Richard Pitino and the Gophers are thrilled to be in the NIT semifinals in New York, where the coach has experienced triumph and tragedy.
Tony Ding • Associated Press,
gophers men’s basketball nit semifinals
Gophers' Pitino knows triumph, tragedy in New York
- Article by: Amelia Rayno
- Star Tribune
- April 1, 2014 - 7:08 AM
NEW YORK – When Richard Pitino stepped off the chartered flight Sunday, it was almost like coming home.
The Gophers men’s basketball team landed at LaGuardia Airport — 1,200 miles from the coach’s current home, a five-hour drive from his high school and a world away from Lexington, Ky., where he spent his childhood.
But woven throughout his 31 years has been New York: for Pitino, a quilt of sparkling memories, tinged by tragedy.
Tuesday, Pitino will experience another New York moment when he leads his top-seeded Gophers onto Madison Square Garden’s floor for an NIT semifinal game against Florida State.
“This is exciting for me personally,” Pitino said Monday at a news conference in the Marriott Marquis in Times Square. “It means a lot, certainly, to be back here.”
Pitino’s chronicle within Gotham began before he can remember. When he was 4, his father — current Louisville coach Rick Pitino — was hired as the coach of the New York Knicks. The younger Pitino would toddle through the Madison Square Garden locker rooms and push basketballs around the floor.
When the elder Pitino later coached at Kentucky, the family would vacation at their summer home in Bedford, an affluent town in Westchester County, just north of Manhattan. Only 5 miles away, in Mount Kisco, was the home of Richard’s beloved uncle, Bill Minardi, the brother of his mother, Joanne, and best friend of his father. There, the Pitinos would pass the humid summers.
Rick and Billy would golf at Winged Foot. The kids would splash around at the swimming pool and attend camps. Three or four times a year, the family would trek to the Bronx for games at Yankee Stadium. When Rick was away recruiting, Minardi would stand in, taking the kids to games and to the beach. As a kid, Pitino remembers marveling at the way his uncle could “captivate a room.” He aspired to be the same way.
“He was like a second father to me,” he said. “That was definitely like the home away from home.”
In 2001, after another restless summer in the Empire State, Pitino was getting settled into his freshman year at Providence. On the morning of Sept. 11, he was in his dorm room when reports of a plane crashing into a downtown Manhattan building began to surface.
Richard Pitino watched in shock as the second plane hit, and the World Trade Center towers began to crumble. When he couldn’t get through to his brother Mike, who was living in the city at the time, he called his dad.
“Is Mike all right?” he asked.
“Yeah,” Rick Pitino replied. “But Uncle Bill.”
In the chaos of the morning, Richard had failed to put it together: the office of his uncle, who worked as a bond trader for Cantor Fitzgerald, was housed in one of those fiery pillars.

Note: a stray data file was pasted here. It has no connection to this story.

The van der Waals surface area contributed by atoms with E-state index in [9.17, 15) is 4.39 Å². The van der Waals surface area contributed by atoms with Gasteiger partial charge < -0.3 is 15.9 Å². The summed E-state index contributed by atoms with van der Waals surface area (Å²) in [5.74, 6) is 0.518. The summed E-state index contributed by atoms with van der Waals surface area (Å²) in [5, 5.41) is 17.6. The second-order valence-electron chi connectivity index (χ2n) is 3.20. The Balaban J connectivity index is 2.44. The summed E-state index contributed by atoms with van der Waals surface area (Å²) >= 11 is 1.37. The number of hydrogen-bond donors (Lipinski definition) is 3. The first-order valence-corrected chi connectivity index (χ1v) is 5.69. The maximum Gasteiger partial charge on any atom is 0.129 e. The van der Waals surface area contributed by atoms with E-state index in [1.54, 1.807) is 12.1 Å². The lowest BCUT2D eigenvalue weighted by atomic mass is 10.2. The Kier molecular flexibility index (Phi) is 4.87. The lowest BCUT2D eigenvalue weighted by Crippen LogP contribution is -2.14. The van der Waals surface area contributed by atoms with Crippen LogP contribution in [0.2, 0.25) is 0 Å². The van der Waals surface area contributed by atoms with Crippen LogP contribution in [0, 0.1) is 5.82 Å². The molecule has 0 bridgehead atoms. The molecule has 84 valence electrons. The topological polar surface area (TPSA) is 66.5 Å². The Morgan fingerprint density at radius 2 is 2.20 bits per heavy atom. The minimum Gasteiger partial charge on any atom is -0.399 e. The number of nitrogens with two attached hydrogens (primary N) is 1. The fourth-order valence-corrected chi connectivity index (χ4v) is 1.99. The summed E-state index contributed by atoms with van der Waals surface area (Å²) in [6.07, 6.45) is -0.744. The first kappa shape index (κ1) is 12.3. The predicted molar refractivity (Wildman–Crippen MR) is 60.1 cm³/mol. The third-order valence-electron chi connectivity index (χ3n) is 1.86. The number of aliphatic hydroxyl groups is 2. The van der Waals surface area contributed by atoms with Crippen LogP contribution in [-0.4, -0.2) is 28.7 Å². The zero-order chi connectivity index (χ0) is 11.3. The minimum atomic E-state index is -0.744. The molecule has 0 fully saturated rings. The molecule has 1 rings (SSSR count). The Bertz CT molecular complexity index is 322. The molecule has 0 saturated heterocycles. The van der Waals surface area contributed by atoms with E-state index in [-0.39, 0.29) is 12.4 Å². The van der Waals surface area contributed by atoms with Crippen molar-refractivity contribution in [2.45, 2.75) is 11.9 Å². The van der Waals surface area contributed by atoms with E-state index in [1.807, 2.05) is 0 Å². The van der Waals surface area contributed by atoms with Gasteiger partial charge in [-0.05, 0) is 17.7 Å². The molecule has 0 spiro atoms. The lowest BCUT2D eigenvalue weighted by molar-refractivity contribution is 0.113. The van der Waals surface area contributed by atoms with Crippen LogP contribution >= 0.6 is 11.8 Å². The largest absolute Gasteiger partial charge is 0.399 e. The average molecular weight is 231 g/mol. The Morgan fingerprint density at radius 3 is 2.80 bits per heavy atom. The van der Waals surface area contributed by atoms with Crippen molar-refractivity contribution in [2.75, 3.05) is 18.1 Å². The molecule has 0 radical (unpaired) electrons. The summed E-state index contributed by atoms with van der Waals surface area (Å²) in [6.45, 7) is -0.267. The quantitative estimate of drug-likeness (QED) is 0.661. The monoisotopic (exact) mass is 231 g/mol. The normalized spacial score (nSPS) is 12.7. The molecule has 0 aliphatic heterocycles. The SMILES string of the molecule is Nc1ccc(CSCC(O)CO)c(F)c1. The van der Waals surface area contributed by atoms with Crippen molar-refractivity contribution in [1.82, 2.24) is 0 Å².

After a day of pacing, Pitino hopped in his car and drove south, to the place that had long acted as a blissful retreat: Uncle Bill’s home in Mount Kisco. There the two families convened, about 20 members driving from Long Island, where Pitino’s mother was from.
Piled inside walls that held decades of lazy summer memories, with the backdrop of the constant coverage on television, they waited.
“We didn’t know if he was alive,” Pitino said. “We had to wait. You know how it took forever, they were trying to find bodies. … Names would pop up. Every day you lost a little bit more hope.”
No one at the house could even manage distractions to pass the time. Instead, they simply sat — in chairs and on couches and on the floor. Sometimes the cushions would be damp from tears.
Almost a week later, names stopped coming in.
“The whole country started mourning,” Pitino said. “Thereafter we certainly all did.”
Thirteen years later, it’s still hard for Pitino to talk about his loss.
But since then, the city has doled out happier moments. Twice while working as an assistant under his dad at Louisville, the Cardinals won the Big East tournament in Madison Square Garden. Pitino remembers fans, even then, approaching his father on the street to thank him for his time with the Knicks.
Now, his staff full of East Coasters has a reason to celebrate a return. Assistant Dan McHale has coached at Iona in New Rochelle and at Manhattan College in New York, and at Seton Hall, just across the Hudson River in New Jersey. Assistant Kimani Young is originally from Queens.
The latter has been gunning for this trip for some time.
“He’s always been preaching, ‘You guys have got to take me back to New York, take me back to New York!” senior guard Maverick Ahanmisi said. “So I’m happy we can do that for them, they’ve done a lot for us.”
Pitino wants to make the visit last as long as possible. A victory Tuesday would send the Gophers into the NIT championship game on Thursday.
“I remember just the feeling of winning in the Garden,” Pitino said. “And that experience of just walking out of the Garden and you’re right in the heart of it all. There are a lot of options to celebrate.”
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